In the spirit of upcycling to preserve historical buildings and traditional styles, California based design company Walker Warner transformed an old barn and expanded on its space using entirely local upcycled oak salvaged from buildings and structured in the immediate area.
Located in Northern California, this large, authentically rustic house consists of various gabled sections supported on the inside to resist the weather but carefully wrapped in reclaimed wood from all over the local area. Known as the Portola Valley Barn, the house is built on a four acre property with more than enough space for its main house (which is the part that was transformed from an original old house), the newly built guest quarters, and a back space with an office and space for entertainment and relaxation with family and friends.
The house is nestled in the centre of a grove of trees, in a natural clearing that didn’t require building teams to clear anything at all. Within this clearing fits each volume of the house and a sunny terrace built off the edge of a beautifully green stretch of lawn. Both the main seat (which is subtly luxurious and even features its own home theatre) and the guest house turn onto this lawn for some easily shared time outdoors between owners and visitors.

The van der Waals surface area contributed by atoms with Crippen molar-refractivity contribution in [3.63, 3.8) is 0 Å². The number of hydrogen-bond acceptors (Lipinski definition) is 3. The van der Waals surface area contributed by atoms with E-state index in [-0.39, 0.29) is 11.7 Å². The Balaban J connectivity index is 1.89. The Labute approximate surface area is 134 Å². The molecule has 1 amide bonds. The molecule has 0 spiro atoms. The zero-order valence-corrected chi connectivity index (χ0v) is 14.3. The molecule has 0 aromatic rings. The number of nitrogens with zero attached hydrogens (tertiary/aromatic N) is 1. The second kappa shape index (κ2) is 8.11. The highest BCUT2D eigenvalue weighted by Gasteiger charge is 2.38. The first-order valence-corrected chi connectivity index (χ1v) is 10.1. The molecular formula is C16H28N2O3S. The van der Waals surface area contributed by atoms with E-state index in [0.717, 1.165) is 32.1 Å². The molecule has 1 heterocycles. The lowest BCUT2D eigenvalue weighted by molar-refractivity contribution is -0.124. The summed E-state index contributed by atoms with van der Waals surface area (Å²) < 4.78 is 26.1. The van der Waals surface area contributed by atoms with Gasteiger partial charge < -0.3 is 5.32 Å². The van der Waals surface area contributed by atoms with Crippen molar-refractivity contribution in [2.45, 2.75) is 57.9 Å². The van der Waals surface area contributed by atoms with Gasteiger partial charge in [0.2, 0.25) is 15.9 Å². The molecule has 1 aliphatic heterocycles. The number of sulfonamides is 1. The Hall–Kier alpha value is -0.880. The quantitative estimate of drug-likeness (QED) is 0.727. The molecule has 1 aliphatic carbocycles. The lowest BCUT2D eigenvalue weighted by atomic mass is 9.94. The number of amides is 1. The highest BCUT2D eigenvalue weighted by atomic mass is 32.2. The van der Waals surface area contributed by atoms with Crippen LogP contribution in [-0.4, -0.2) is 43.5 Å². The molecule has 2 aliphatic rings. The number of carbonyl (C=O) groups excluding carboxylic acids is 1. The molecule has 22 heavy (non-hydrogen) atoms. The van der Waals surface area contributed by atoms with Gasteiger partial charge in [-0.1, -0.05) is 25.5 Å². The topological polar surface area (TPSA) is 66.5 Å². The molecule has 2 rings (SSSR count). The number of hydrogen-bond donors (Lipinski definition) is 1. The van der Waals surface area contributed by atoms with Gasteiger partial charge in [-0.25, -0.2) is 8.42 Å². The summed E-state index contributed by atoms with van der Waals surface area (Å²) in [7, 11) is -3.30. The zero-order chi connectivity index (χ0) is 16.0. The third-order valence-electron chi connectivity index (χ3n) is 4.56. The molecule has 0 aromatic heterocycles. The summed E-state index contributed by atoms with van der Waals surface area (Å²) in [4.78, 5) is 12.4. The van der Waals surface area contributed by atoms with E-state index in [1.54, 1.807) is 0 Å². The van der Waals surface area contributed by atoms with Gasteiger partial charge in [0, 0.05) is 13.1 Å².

Although the design teams wanted to give the new owners a contemporary family space filled with modern amenities, they still wanted to pay homage to the rustic aesthetic and down home atmospheres of the area. That’s why they kept the look and materials of the structures authentic, using stylishly weathered features and giving the buildings a tin roof. The reclaimed oak we’ve referred to is featured all across the outsides, having been harvested in part from old Kentucky barns. Teams alternated this with ebonised mahogany and standing-seam metal that was painted to resemble zinc.
Inside the house, you’ll find a great contrast. Designers chose to built a crisp, clean feeling, modern aesthetic in the rooms to create a transitional experience as you move inwards from the rustic yards. White walls and polished surfaces gleam neatly while large, clean glass windows and walls showcase the scenic terrain and provide a view. This also keeps the house bright through long periods of the day.
Besides the great room, which features a large TV and entertainment system because it was specifically built with the intention of throwing charity events and hosting large family gatherings, the house also features a pool table and a garage that houses a vintage roadster. Entertainment is a surprisingly large priority for a house that, at first glance, looks like a barn! Outside, a stunning concentration on plants and greenery takes centre stage, including local species from the area as well as California lilacs, coffee berry, and strawberry trees.
Photos by Matthew Millman